A common but controversial herbicide is used on school grounds across Pennsylvania to kill weeds. But a group of concerned parents and others in Pittsburgh are raising questions about its use.
One parent is Lisa McDonald. She and her 7-year-old son Finn spend most weekends playing on the playground at Pittsburgh Montessori, a magnet school in the Pittsburgh school district. Finn likes to play basketball, ride bikes and maybe pick a few things from the school garden.
But on a recent visit in early August, Lisa and Finn noticed something that caused them to make other plans. It was a notice zip-tied to a fence saying that glyphosate would be sprayed on the school property. The exact date of the application wasn’t legible. All of the boxes on the sign were checked indicating where the herbicide would be sprayed: playground, flower beds, lawn, trees, parking lots, sidewalks and fence line.
“I actually have a picture of the sign because it bothered me so deeply,” said McDonald.
The notice also warns people to stay away for several hours, but the exact times aren’t clear. State law requires school districts to post signage at least three days before and two days after each planned treatment in “an area of common access where individuals are likely to view the sign.”
“What bothered me even more is that it occurred to me that there were five other entrances accessible to the public and none of those had signage posted” said McDonald.
Glyphosate is the most widely used weed killer in the country. Research links it to cancer, specifically non-Hodgkin’s lymphoma. In 2015, the World Health Organization’s determined that it was “probably carcinogenic to humans.” And California has included the herbicide in its Proposition 65, a listing of chemicals that are known to cause cancer, birth defects or reproductive harm.
The U.S. EPA disagrees. In a review process last April, the agency ruled that it does not pose any public health risk when used as directed. But a month before, a federal jury ordered Monsanto, which makes the chemical, to pay a school groundskeeper in California $80 million in damages, after finding that Roundup, the brand name for the product, was a “substantial factor” in causing his cancer. Thousands of similar cases are pending at the federal and state level.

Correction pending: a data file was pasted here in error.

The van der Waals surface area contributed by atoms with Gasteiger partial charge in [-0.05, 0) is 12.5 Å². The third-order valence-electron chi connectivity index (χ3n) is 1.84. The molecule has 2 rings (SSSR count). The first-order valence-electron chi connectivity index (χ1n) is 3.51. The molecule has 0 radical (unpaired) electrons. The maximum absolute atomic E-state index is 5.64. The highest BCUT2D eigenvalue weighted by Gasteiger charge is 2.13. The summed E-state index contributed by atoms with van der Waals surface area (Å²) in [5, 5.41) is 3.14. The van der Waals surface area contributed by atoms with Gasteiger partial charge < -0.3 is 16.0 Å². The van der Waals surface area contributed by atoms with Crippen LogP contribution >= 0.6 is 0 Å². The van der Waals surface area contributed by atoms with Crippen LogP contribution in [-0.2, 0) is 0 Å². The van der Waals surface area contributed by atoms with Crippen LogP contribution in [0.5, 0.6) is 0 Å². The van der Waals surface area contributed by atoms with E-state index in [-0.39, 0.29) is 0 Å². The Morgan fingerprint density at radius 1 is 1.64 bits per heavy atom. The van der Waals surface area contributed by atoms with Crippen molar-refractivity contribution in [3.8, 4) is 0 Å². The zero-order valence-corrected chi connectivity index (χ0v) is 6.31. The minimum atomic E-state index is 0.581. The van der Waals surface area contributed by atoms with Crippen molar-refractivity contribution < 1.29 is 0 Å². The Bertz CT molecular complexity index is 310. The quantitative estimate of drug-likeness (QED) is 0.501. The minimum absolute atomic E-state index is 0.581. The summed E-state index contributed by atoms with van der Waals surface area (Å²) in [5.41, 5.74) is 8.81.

School District Responds
Ebony Pugh, a spokesperson for Pittsburgh Public Schools, says the district has two employees, certified by the state, who monitor how and where glyphosate is sprayed in the district. The district also has a plan to minimize the use of pesticides.
“We only use the product in the summer and it’s not widely used,” explained Pugh. “It’s only used in roughly half the buildings that we have and we never do it when a building is in use; we’ll do it before students come back.”
According to Pugh, the herbicide was never used at Pittsburgh Montessori because of rain. But the posted notice was enough to get many parents and neighbors concerned.
Catherine Trover has three kids in Pittsburgh Public Schools, all of whom like to play in the dirt.
“My children run here barefoot,” she said. “They’re rolling on the ground; they are eating things here. And there’s a dangerous chemical banned in a number of other countries.”
Popular Weed Killer Linked to Health Problems
Michelle Naccarati-Chapkis works for advocacy group, Healthy Schools PA which provides guidance to parents and schools about health hazards including pesticide usage at schools. She says parents are right to be concerned.
“We know that glyphosate actually adsorbs to the soil, so it binds to it,” she said. “So if the kid is playing in soil and putting it into their mouth in any way shape or form, they are certainly exposing themselves.”
Earlier this year the Federal Agency for Toxic Substance and Disease Registry released atoxicological profile for glyphosate which states that exposure to the chemical can occur via inhalation, dermal contact or eye contact.
“In this profile, there is a whole element related to the public health risk,” said Naccarati-Chapkis. “So we know that some federal agencies are paying attention to this and providing some guidance in it as well.”
And Naccarati-Chapkis points to new research showing that exposure can lead to the development of nonalcoholic fatty liver disease which can lead to cancer and liver failure. There are also recent studies linking to exposure to kidney and gastrointestinal problems, as well as reproductive harm.
Parents Push Back
At a recent back to school night at Pittsburgh Montessori, word spread among parents about the suspected use of the chemical. Sean Carroll has a kindergartener at the school.
“Weed control can be done physically, not through chemicals,” he said. “Not just at school but throughout the world, right? So am I against spraying in our school, sure. I am against spraying anywhere. This particular chemical seems pretty bad in general so why are we spraying it?”
Trover, Carrol and McDonald are three of more than 700 people who have signed an online petition asking Pittsburgh Public Schools to stop using glyphosate. Spokesperson Ebony Pugh says the district has tried other treatments like vinegar solutions but with “limited success.” But Pugh says they are listening to parents and considering discontinuing the use of glyphosate.
Find this report and others at the site of our partner, Allegheny Front.